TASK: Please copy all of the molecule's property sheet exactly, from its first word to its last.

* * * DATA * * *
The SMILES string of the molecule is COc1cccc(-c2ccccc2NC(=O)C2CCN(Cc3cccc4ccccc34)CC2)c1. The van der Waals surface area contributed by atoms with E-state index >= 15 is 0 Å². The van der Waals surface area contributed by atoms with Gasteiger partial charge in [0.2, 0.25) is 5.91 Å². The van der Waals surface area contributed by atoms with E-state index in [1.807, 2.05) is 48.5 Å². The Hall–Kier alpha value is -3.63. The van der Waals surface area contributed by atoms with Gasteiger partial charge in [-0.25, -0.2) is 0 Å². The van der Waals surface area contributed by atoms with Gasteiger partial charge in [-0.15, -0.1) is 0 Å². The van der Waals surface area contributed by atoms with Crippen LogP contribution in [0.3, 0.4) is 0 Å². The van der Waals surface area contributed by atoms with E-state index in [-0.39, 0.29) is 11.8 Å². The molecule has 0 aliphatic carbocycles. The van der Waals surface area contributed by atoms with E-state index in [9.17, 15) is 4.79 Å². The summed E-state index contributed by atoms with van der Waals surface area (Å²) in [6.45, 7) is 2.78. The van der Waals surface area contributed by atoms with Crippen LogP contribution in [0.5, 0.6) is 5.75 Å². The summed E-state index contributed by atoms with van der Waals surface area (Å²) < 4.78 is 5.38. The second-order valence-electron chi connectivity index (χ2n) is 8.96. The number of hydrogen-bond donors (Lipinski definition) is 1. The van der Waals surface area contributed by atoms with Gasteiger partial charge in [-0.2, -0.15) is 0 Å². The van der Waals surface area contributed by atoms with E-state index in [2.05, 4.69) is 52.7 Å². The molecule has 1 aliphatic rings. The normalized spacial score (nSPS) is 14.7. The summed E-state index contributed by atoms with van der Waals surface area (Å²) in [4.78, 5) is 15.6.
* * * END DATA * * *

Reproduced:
The SMILES string of the molecule is COc1cccc(-c2ccccc2NC(=O)C2CCN(Cc3cccc4ccccc34)CC2)c1. The van der Waals surface area contributed by atoms with E-state index >= 15 is 0 Å². The van der Waals surface area contributed by atoms with Gasteiger partial charge in [0.2, 0.25) is 5.91 Å². The van der Waals surface area contributed by atoms with E-state index in [1.807, 2.05) is 48.5 Å². The Hall–Kier alpha value is -3.63. The van der Waals surface area contributed by atoms with Gasteiger partial charge in [-0.25, -0.2) is 0 Å². The van der Waals surface area contributed by atoms with Gasteiger partial charge in [-0.15, -0.1) is 0 Å². The van der Waals surface area contributed by atoms with Crippen LogP contribution in [0.3, 0.4) is 0 Å². The van der Waals surface area contributed by atoms with E-state index in [-0.39, 0.29) is 11.8 Å². The molecule has 0 aliphatic carbocycles. The van der Waals surface area contributed by atoms with E-state index in [9.17, 15) is 4.79 Å². The summed E-state index contributed by atoms with van der Waals surface area (Å²) in [6.45, 7) is 2.78. The van der Waals surface area contributed by atoms with Crippen LogP contribution in [0.5, 0.6) is 5.75 Å². The summed E-state index contributed by atoms with van der Waals surface area (Å²) < 4.78 is 5.38. The second-order valence-electron chi connectivity index (χ2n) is 8.96. The number of hydrogen-bond donors (Lipinski definition) is 1. The van der Waals surface area contributed by atoms with Gasteiger partial charge in [-0.2, -0.15) is 0 Å². The van der Waals surface area contributed by atoms with E-state index in [2.05, 4.69) is 52.7 Å². The molecule has 1 aliphatic rings. The normalized spacial score (nSPS) is 14.7. The summed E-state index contributed by atoms with van der Waals surface area (Å²) in [4.78, 5) is 15.6.